It also illustrates the proper safety procedures. Note that there are no full body suits or ropes involved.
The Volt battery in the video has a mechanical safety disconnect, which separates the battery in the middle, making it safe even if the contactors are fused. I don't think that PacHy has a similar disconnect, so it has to rely on the interlock and residual voltage measurements.
 

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Cool video..

Yeah at BMW we break down the i3 battery voltage to a safe level once we have the battery box opened by splitting in half then quarters down to below 60v segments. We dont need any special suits, gloves or the need for a hook for normal repairs.. but we padlock the interlock mechanism and rope off the site where the battery is stored. It is considered to be an intrinsically safe design. We can replace any defective part inside the HV battery.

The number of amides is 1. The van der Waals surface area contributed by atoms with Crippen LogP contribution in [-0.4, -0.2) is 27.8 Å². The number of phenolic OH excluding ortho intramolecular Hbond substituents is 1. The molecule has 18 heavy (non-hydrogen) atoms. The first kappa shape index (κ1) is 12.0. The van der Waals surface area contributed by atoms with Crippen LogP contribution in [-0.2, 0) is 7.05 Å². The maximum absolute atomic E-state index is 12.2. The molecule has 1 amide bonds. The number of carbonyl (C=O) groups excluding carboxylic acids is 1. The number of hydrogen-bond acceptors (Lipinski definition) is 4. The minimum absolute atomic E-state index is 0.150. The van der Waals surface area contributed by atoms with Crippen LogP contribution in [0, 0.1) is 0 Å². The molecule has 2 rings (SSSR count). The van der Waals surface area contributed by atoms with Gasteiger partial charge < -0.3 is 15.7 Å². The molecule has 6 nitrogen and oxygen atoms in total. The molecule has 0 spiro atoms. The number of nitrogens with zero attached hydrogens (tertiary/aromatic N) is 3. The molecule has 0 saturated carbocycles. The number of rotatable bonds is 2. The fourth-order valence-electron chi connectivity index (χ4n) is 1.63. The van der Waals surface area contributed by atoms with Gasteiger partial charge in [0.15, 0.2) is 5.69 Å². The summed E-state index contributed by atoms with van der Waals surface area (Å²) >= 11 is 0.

If the contactors are fused then we need to be a specially trained certification level for handling live systems and the ropes and gloves are used.

We have really cool testing tools for re-certifying the battery before install and tests the battery to factory standards and issues a release code on pass thats required for the battery to be put back into service once the car is back together so the brand can ensure the customer is safe also once the cars are repaired.

This isnt really new tech. With Soo many EV's and PHEVS and many more to come its going to be a standard service.

I have to pump gas outa fuel tanks and wear gloves to change sending units and pump too and i feel worse off every time i do one of these jobs than anything else i have to do.
 

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A tank of gas is more dangerous than a battery. While there is nothing particularly revolutional about a battery, a motor and a power inverter, the auto application is relatively new, and the territory is unfamiliar for the majority of the mechanics. They would eventually learn, however the problem lies in a different plane. Servicing the Hybrid system required those "really cool testing tools", and only the dealerships will have them. Even a routine service like changing coolant has to be done with the scan tool.